Special Issues in Mass Torts There is no "cookie cutter" approach to resolving mass tort litigation through the chapter 11 process. The one constant, however, is that restructuring professionals will need to apply the lessons learned in prior cases in order to find new and creative solutions to navigate the intersection of mass tort and bankruptcy U.S. bankruptcy proceedings are often...
Access the exclusive LEGAL ERAStories,Editorial and Expert Opinion
Special Issues in Mass Torts
There is no "cookie cutter" approach to resolving mass tort litigation through the chapter 11 process. The one constant, however, is that restructuring professionals will need to apply the lessons learned in prior cases in order to find new and creative solutions to navigate the intersection of mass tort and bankruptcy
U.S. bankruptcy proceedings are often the only forum in which companies facing significant mass tort litigation can hope to achieve a comprehensive resolution. However, the Bankruptcy Code is an imperfect instrument for this task, as its statutory mass tort provisions are limited to asbestos cases. This article offers an overview of special issues that can arise in mass tort chapter 11 cases and some approaches that companies can take to augment the limitations of the Bankruptcy Code and craft workable solutions.
THE CHANNELING INJUNCTION – AN INDISPENSABLE TOOL
Under the Bankruptcy Code, bankruptcy courts only have the authority to discharge "claims". While broadly defined, the definition of "claim" generally requires that the claimant hold a right to payment as of the date of bankruptcy filing. Claims that accrue after that date are not automatically discharged in a chapter 11 case. Thus, mass tort debtors need to address claims that accrue after the completion of a restructuring process. Second, resolving issues with third parties such as insurers, owners or joint tortfeasors is often critical but would not be possible if they would remain exposed to claims after the debtor's reorganization was complete.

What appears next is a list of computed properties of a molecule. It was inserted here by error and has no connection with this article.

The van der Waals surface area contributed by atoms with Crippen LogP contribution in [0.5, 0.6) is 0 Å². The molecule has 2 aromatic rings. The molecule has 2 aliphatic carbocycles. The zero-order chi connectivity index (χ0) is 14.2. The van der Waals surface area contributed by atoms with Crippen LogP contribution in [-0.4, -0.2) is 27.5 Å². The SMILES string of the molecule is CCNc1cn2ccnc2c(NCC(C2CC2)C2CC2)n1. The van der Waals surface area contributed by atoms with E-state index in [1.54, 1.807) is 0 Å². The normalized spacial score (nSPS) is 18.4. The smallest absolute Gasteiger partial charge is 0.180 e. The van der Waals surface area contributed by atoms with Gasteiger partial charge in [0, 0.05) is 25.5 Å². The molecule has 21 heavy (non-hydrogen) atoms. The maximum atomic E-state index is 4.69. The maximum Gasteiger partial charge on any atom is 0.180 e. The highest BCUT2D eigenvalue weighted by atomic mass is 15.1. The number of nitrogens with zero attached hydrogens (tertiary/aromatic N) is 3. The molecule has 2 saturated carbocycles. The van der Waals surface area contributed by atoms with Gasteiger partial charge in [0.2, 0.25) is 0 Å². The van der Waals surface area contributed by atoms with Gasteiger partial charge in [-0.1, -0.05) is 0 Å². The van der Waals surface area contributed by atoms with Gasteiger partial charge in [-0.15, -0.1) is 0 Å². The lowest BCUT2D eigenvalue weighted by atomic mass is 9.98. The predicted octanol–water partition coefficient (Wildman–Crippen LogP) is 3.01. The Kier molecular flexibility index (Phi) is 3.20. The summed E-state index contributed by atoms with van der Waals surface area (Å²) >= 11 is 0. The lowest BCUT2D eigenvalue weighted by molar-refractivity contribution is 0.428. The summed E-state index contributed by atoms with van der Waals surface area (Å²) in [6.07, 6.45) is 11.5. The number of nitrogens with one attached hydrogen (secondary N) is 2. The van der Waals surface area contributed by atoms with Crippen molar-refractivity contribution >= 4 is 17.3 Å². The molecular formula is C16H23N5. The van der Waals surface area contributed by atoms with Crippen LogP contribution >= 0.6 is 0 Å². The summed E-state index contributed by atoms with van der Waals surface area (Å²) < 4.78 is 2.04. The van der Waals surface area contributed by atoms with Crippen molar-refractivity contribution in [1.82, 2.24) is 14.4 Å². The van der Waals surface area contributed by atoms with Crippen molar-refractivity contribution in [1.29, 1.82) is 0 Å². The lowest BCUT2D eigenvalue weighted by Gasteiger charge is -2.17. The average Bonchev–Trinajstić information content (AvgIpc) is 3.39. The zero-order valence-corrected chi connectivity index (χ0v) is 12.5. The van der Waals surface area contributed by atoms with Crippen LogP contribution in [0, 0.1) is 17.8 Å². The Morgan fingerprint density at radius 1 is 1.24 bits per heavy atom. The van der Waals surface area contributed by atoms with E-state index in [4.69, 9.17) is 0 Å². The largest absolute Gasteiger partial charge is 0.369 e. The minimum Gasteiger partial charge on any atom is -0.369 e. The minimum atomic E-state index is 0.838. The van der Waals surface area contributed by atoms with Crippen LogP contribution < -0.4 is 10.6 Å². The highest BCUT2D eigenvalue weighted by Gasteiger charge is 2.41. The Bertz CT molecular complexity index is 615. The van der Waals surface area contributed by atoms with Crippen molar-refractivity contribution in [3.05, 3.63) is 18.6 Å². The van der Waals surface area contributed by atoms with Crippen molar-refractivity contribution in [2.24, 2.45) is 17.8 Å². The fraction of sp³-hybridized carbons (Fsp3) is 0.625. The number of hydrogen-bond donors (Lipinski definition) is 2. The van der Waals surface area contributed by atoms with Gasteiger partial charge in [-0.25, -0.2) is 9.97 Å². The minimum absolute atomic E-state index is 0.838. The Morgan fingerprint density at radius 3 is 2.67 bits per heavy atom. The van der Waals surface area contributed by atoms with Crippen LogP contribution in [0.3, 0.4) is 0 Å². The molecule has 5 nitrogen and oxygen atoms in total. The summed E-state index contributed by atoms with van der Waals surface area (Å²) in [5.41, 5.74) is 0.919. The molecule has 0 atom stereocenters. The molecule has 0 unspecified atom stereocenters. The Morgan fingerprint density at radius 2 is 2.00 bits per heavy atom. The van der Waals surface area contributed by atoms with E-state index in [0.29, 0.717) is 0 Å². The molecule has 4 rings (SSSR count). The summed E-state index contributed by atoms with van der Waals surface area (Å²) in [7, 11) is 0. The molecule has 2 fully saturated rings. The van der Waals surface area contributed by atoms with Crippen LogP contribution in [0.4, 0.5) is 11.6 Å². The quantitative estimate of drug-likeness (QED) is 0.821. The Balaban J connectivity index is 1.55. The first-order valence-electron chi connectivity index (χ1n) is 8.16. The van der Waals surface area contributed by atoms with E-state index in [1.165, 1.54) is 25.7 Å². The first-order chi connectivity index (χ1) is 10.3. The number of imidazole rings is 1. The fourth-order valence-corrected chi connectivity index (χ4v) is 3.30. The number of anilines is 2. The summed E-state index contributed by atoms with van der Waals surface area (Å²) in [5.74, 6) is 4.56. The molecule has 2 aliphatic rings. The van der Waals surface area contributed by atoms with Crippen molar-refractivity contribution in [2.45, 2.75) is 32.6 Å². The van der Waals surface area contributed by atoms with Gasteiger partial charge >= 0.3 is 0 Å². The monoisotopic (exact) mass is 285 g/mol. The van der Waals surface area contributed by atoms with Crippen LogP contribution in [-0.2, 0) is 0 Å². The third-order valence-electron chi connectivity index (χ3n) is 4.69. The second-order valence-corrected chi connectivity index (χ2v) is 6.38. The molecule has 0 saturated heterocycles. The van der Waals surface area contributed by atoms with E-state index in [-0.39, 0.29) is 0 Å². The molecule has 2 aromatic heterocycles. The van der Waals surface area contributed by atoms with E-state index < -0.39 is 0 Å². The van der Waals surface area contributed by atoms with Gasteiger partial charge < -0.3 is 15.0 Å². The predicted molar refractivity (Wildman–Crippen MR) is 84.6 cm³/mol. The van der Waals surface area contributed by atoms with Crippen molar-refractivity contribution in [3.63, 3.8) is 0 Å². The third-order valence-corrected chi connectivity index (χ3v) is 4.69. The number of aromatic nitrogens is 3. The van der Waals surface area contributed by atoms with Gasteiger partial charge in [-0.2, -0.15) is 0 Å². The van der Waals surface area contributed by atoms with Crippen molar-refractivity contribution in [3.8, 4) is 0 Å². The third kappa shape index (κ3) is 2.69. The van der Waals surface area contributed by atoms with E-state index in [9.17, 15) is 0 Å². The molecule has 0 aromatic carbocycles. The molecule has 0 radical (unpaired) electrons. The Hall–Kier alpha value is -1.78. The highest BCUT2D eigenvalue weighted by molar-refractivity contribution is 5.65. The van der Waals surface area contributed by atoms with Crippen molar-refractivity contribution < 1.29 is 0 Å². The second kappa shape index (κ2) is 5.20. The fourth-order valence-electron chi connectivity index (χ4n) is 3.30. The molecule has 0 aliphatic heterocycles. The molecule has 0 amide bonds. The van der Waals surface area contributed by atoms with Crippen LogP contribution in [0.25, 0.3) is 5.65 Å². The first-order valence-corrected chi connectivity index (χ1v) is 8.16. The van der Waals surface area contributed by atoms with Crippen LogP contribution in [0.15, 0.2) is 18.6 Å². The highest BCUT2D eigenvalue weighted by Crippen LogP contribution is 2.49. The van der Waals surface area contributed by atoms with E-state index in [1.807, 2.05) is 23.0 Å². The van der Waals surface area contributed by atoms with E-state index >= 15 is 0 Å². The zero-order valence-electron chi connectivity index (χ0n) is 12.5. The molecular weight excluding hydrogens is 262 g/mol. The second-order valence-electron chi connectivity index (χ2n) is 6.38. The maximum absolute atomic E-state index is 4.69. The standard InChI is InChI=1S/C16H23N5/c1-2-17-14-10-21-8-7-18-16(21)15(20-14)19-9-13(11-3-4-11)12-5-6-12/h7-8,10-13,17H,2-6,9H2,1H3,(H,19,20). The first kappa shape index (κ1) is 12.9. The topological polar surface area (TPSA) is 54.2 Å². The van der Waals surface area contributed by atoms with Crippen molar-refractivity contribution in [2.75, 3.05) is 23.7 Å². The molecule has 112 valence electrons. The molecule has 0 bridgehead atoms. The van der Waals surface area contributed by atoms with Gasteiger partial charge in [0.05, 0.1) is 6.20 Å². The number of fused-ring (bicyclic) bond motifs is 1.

To resolve these issues, bankruptcy courts have approved chapter 11 plans that have provided for a so-called "channeling injunction." A channeling injunction directs, or "channels", claims-including claims that may arise in the future and claims against third parties-to a trust established by the debtor, and bars claimants from seeking to recover against either the reorganized debtor or specified third parties. Although channeling injunctions are "technically distinct" from third-party releases, courts and parties in interest have often treated the concepts interchangeably.
Properly used, the channeling injunction structure provides benefits to all. Freed from the burden of future claims, the company is able to successfully reorganize and the related third parties are able to settle fairly and obtain releases from ongoing liability. In turn, the increased value of the reorganized company and material third-party contributions in consideration for releases become available as a source of funding for the trust used to satisfy claims. The trust structure also provides a means to evaluate and reconcile claims post-emergence and to ensure equitable treatment both of parties with existing claims and of "unknown" future claimants.
IMPLEMENTING A CHANNELING INJUNCTION OUTSIDE OF THE ASBESTOS CONTEXT
The first channeling injunction was issued by a bankruptcy court in the Johns-Manville chapter 11 case to address the possibility of future suits by tens of thousands of as yet unknown individuals who had been exposed to the company's asbestos-containing products. In 1994, Congress codified the approach taken by Davis Polk in Johns-Manville by amending the Bankruptcy Code to provide for the availability of and standards for channeling injunctions in asbestos cases-and only asbestos cases-under section 524(g).
Courts in many U.S. jurisdictions have nevertheless generally held that channeling injunctions can be obtained outside the asbestos context pursuant to the court's equitable powers, for example in cases involving securities fraud, deceptive business practices, injuries caused by defective products, and consumer fraud claims. The pro-release courts are in general agreement that third-party releases and permanent injunctions should be used solely in "extraordinary circumstances," though the standards they have adopted to evaluate these circumstances vary. One common element, however, is that the plan of reorganization must have the "overwhelming" support of the creditors whose claims would be channeled. The threshold for a plan to have "overwhelming" creditor support is unclear, though it likely means measurably more than the 50% required by section 1126 of the Bankruptcy Code for a class to accept a plan. Given the lack of specific precedent, courts may by analogy apply the 75% acceptance threshold required in the asbestos context under section 524(g).